I Found My Employee’s Resignation Notice on Her Desk—Is This Considered Notice?
You have an employee who has been acting somewhat disgruntled. One night, after hours, you come across an envelope on her desk with your name on it that contains a letter saying that she is resigning and her last day will be in two weeks. She shows up in the morning and you tell her that you are accepting her resignation effective immediately. She then seeks unemployment benefits—could you be on the hook?
Perhaps so, according to a court in Fairfax facing a similar set of facts. Harvey v. Virginia Employment Commission, Case No. CL-2016-4653 (July 20, 2016). Darlene Harvey worked as a bookkeeper for an accountant in Herndon, Virginia for about five and a half years. Harvey was thinking about quitting and one day, wrote a letter of resignation—saying that she was resigning and her last day would be in two weeks. She put the letter in an envelope with her boss’s name on it and left it on her desk without giving it to him. She came back to work the next day and did not give him the letter. The next night, the employer saw the letter and opened it. When Harvey came to work the next day, the letter was gone, her desk had been cleared out and she did not have access to the computer network. She was told that her resignation was accepted, effective immediately.
Harvey submitted a claim for unemployment benefits. The employer claimed that she had voluntarily resigned. The Virginia Employment Commission ended up finding that even though she had not actually delivered her resignation notice, she had left the envelope on top of her desk with her boss’s name on it and thus had meant for him to find it—so she had tendered her resignation. But because the employer did not let her work the two week notice period (and she was willing to do so), she was entitled to benefits for just that period. Harvey then appealed to the circuit court.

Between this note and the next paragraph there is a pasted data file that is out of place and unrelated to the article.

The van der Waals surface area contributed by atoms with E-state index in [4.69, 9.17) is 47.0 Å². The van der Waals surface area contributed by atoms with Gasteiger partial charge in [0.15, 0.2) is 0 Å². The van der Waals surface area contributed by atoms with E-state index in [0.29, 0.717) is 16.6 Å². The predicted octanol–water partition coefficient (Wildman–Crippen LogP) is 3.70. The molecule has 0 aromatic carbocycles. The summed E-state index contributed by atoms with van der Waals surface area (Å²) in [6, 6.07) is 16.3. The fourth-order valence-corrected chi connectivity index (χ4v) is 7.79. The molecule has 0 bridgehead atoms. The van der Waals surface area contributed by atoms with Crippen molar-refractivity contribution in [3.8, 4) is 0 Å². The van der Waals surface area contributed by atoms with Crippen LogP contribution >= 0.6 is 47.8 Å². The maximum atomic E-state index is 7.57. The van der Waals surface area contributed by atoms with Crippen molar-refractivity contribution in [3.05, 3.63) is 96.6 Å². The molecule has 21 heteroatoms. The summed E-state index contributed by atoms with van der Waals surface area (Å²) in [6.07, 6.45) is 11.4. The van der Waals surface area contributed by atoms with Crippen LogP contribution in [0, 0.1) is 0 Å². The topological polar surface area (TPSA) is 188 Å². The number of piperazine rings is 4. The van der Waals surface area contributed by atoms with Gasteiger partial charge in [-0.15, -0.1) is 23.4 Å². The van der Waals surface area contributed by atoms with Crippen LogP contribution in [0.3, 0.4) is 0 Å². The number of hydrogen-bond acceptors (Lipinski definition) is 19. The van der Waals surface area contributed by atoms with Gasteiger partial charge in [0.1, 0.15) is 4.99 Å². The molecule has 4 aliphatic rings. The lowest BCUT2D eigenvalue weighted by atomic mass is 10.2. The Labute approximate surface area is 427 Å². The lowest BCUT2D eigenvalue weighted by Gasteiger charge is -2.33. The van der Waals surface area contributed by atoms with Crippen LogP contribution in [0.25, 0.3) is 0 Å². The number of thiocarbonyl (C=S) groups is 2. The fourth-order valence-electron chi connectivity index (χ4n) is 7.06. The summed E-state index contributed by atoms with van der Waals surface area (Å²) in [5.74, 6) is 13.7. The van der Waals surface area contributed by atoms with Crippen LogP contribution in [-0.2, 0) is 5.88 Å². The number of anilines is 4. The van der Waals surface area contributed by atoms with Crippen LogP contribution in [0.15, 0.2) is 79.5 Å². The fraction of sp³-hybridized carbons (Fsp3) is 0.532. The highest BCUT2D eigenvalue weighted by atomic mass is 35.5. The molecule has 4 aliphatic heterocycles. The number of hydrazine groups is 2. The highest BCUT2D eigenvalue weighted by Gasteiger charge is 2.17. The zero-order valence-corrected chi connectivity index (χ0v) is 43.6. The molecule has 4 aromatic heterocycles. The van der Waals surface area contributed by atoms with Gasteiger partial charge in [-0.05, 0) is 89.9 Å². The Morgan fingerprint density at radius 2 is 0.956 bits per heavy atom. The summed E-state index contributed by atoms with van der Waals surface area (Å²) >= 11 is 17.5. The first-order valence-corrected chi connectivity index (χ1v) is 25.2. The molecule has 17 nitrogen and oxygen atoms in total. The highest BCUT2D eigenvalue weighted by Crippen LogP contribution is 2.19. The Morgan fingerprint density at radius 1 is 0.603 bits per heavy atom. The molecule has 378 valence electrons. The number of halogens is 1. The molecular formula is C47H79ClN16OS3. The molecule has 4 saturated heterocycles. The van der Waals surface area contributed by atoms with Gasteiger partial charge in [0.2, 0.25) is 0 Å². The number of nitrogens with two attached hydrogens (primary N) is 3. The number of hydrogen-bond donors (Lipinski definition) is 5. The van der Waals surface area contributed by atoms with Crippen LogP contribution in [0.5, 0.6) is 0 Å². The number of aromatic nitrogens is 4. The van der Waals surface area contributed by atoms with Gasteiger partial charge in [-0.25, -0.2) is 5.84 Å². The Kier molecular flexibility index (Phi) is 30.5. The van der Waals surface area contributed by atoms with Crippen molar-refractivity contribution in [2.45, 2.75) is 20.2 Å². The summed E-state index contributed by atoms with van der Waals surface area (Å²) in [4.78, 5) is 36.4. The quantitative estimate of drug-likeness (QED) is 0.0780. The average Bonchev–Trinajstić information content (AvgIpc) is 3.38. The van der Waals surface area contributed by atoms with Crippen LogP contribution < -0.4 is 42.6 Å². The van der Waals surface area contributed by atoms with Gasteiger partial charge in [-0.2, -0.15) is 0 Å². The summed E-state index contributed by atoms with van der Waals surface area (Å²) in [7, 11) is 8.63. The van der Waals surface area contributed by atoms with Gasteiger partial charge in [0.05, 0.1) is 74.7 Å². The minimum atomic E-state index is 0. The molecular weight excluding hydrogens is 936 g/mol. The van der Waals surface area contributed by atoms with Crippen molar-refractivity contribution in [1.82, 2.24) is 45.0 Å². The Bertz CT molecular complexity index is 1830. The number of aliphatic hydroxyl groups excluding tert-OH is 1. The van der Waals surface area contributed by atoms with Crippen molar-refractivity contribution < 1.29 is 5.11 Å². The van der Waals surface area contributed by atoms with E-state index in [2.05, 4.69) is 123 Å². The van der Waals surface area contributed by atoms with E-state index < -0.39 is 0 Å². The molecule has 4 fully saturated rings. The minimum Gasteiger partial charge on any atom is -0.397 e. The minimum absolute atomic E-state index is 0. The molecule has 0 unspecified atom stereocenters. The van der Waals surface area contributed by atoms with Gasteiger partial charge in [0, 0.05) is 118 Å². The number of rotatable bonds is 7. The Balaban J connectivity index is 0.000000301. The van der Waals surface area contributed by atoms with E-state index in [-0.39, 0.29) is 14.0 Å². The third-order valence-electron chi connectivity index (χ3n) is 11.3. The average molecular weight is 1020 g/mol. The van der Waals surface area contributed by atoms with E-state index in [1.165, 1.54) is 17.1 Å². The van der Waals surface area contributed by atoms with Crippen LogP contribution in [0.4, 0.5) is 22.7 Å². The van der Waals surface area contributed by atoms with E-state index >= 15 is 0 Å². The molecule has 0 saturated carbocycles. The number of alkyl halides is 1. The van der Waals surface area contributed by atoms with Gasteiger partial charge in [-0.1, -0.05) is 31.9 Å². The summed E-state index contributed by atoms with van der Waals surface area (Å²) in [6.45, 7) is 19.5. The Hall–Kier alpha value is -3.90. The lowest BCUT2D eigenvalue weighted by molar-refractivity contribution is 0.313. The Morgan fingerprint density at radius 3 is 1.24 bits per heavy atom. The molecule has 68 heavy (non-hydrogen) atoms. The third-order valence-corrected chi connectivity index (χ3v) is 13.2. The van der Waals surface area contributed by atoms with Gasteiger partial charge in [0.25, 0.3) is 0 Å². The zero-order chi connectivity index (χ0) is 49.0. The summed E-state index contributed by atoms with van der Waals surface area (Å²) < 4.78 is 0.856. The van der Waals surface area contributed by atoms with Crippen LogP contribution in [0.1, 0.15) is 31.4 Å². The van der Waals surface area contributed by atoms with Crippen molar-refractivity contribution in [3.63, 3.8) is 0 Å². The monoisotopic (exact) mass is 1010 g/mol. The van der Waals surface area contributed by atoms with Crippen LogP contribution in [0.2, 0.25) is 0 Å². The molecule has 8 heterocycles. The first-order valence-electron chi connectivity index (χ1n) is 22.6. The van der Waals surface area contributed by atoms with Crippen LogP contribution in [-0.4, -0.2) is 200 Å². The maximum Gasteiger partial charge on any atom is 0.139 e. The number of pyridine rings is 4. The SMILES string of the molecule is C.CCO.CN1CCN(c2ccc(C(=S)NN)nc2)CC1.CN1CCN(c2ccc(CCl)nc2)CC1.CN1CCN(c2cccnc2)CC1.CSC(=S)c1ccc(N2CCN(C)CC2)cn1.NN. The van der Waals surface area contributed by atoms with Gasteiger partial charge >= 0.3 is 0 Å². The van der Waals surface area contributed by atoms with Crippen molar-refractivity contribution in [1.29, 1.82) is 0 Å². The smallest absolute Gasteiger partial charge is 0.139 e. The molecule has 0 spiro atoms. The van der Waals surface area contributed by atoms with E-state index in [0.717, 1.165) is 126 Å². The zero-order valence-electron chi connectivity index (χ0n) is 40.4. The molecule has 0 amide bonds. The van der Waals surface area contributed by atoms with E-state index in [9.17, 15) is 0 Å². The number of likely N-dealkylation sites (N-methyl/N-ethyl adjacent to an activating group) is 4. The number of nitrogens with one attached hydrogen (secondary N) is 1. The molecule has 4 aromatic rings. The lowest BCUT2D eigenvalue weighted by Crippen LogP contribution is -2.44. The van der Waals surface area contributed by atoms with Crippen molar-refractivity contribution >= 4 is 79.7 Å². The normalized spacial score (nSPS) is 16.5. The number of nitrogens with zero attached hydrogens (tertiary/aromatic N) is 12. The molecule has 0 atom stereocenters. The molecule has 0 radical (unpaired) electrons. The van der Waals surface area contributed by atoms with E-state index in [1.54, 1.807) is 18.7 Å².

The circuit court ended up disagreeing with the Virginia Employment Commission and found that Harvey was not just limited to those two weeks of benefits because she had not given notice of her resignation. Giving notice would require the employee to “take some step or affirmative action by granting, bestowing, putting into possession, transferring, conveying, delivering or offering the notice of resignation to his or her employer.” Harvey, p. 7.
Here, the court concluded, Harvey did not take any such affirmative action. She did write her employer’s name on the envelope and put the envelope on her desk, but she did not post mark it, put it in a mailbox, leave the letter on her employer’s desk, hand deliver the letter to her employer, or directly talk to her employer about the letter. It was only because of the “coincidental” discovery of the letter that Harvey was terminated. The employer’s finding of the resignation letter did not constitute giving notice.
This case was specifically focused on the effect of the question of whether an employee had resigned would have on her entitlement to unemployment benefits. But the question of whether an employee quits or is terminated involuntarily can be important in other contexts as well. Depending on the circumstances, it might be important to avoid jumping the gun when an employee threatens to quit and even takes pretty clear steps toward resigning.